Five days later a shady criminal lawyer called Hans Olsen is murdered. The two deaths don’t seem related, but Detective Inspector Hanne Wilhelmsen is unconvinced. Soon, she uncovers a link between the bodies: Olsen defended the drug dealer.

But there are powerful forces working against Hanne; a conspiracy that reaches far beyond a crooked lawyer and a small-time dealer. The investigation will take her into the offices of the most powerful men in Norway – and even put her own life at risk…

***

The man was dead.

PROLOGUE

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(@CorvusBooks, 1 July 2012, ebook, 354 pages, borrowed from @AmazonKindle, #PrimeReading, translated by Tom Geddes)

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AMAZON

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The author has been on my radar for a while but this is the first chance I’ve had to read her work. I love thrillers. I tend to really enjoy Nordic noir so I was looking forward to Blind Goddess. I wasn’t disappointed. This offers everything I enjoy from thrillers; great characters, lots of action, twists and turns and great plotting. I thought this was a great book.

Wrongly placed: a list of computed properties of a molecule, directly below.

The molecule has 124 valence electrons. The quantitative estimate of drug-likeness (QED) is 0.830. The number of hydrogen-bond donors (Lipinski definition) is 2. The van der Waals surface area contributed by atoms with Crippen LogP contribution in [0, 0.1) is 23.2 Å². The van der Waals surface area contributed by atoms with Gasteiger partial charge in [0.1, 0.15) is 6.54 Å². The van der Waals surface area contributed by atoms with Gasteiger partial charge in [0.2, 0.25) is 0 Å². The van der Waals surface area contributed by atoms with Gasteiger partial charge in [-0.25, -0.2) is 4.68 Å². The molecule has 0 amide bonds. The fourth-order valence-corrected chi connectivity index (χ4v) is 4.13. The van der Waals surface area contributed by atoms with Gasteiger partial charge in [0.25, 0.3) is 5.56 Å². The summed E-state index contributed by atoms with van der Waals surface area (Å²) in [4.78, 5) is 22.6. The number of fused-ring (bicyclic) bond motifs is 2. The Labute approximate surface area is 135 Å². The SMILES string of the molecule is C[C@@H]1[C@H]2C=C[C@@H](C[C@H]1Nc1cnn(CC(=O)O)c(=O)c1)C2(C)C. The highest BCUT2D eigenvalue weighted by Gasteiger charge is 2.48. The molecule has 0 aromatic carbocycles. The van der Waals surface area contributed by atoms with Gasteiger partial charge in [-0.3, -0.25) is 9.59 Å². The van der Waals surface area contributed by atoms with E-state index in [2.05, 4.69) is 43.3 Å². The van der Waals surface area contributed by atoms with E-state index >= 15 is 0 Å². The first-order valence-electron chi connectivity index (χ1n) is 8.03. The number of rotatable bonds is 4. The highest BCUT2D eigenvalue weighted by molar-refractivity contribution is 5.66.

Posted in 2021, Contemporary Fiction, First Read, literary fiction, Novel, Suchen Christine Lim, Top Books

The River’s Song by Suchen Christine Lim

Ping, an American citizen, returns to Singapore after many years and sees a country transformed by prosperity. Gone are the boatmen and hawkers who once lived along the crowded riverside and in their place rise the gleaming towers of the financial district.

Her childhood growing up among the river people had been very different, and leaving her first love Weng, a musician, for America, had been devastating.

Now that she is back in Singapore, can she face her former lover and reveal the secret that has separated them for many years?

***

The man had come to play the bamboo flute.

1

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(@AuroraMetro, 1 April 2014, ebook, 290 pages, bought from @AmazonKindle)

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AMAZON